Review: RUSALKA, Royal Opera House

A new production of Dvořák's opera runs until 7 March

By: Feb. 22, 2023
Review: RUSALKA, Royal Opera House
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Review: RUSALKA, Royal Opera House Rusalka is a fish out of water tale. Literally. She is a water nymph who after falling in love with a human Prince she strikes a magical deal with a witch to become a woman, on the condition that she sacrifices her voice. But she's an immiscible alien in our grubby human world and, abandoned by the Prince, returns cursed to bring pollution back with her into her underwater paradise.

By the end debris is sprawled across the stage in an ugly visual cacophony, her once-cobalt blue lagoon morphs into luminous red lava with sickly black stains stewing and bubbling within. The message is clear: an apocalyptic vision of the future looms on the horizon if we don't clean up our act.

The environmentalist spin to Natalie Abrahami and Ann Yees' new production of Rusalka at the Royal Opera House is an interesting albeit well-trodden lens to view Dvořák's 1901 opera. Whilst its message is undeniably important, it doesn't have the dramatic teeth to take the bite it wants to, leaving it yearning to be more radical than it is.

Symbolism is applied impasto. Rusalka's world of woodland fantasy, moss-clad forest sprites prancing around a mystic body of water surrounded by a deluge of dangling plants, is anathema to the human world of polished white wood, eerily reminiscient of a John Lewis showroom. A chorus of party goers in the second act puff aggressively on cigarettes, exhaling smoke like factory chimneys and their costumes reflecting light like a sickly oil spill glare.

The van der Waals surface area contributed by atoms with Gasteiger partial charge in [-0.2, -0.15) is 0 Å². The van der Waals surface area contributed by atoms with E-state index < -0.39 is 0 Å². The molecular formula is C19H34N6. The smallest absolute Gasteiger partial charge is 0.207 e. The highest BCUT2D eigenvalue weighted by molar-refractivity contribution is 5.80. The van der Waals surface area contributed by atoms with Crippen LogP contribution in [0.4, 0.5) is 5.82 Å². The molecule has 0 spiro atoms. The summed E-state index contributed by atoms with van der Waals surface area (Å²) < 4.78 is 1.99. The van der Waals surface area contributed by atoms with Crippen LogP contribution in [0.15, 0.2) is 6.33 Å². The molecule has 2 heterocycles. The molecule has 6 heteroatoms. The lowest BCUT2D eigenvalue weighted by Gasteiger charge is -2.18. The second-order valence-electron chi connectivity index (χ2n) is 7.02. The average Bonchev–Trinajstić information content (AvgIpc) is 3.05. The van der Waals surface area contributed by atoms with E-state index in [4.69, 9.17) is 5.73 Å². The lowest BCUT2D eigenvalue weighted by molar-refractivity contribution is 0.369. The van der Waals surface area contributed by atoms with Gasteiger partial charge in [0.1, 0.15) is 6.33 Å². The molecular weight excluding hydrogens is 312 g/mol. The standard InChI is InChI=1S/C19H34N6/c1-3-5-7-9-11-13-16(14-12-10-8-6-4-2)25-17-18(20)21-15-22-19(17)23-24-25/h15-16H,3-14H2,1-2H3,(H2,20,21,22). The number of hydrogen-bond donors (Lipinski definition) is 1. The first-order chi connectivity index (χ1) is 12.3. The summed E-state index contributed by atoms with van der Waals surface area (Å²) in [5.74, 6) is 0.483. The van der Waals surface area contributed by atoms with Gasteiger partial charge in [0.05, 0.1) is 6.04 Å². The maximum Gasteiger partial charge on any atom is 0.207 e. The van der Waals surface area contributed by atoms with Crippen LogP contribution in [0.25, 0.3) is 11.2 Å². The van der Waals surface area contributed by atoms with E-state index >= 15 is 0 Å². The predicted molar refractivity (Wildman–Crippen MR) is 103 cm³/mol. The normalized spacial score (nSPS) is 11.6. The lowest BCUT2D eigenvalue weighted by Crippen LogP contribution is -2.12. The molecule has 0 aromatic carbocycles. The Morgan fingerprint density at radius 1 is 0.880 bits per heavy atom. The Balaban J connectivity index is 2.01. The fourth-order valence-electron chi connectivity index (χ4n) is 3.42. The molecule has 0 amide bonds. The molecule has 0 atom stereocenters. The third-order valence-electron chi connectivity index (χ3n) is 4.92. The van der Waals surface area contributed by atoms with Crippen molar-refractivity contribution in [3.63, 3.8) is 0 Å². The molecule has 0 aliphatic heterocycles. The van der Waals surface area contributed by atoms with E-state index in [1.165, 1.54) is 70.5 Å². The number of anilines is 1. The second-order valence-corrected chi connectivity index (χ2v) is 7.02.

It unfolds under an omnipresent stone canopy with a circular hole dangling above them precariously, a hole in the ozone layer through which crepuscular light seeps through. It's heavy handed to say the least (humans = pollution = bad) and grows thematically monotonous by the end. It's not helped by prolonged sequences plagued by inert blocking. Soon a divergence emerges between the epic scope and lyrical melodies of Dvořák's music supercharged by Semyon Bychkov's thrilling yet sensuous conducting, and the static imagery left to linger on stage.

The emphasis on environmentalism also comes at the opportunity cost of an underlying human warmth. Asmik Grigorian's Rusalka and David Butt Philip's Prince don't muster much chemistry together as doomed lovers. Although Grigorian has just recovered from illness, the problem stems from something more fundamental to the production. Their relationship plays out on a set track rather than organically.

Her vocals are feathery but firm with a poignant fragility emerging as Rusalka fractures emotionally. Butt Philip, a former member of the Jette Parker Young Artists Programme, is stirringly melancholic but quite doesn't fill the space, especially when alongside a pulse pounding Emma Bell as the Duchess who catches the Prince's eyes and the audience's ears.

The climate crisis presents the largest existential threat to humanity. It's taken most people long enough to wake up to this inconvenient truth (as Al Gore put it). One can't help but feel that if this production were staged twenty years ago it would have more of an impact.

Rusalka plays at the Royal Opera House until 7 March

Photo credit: Camilla Greenwell


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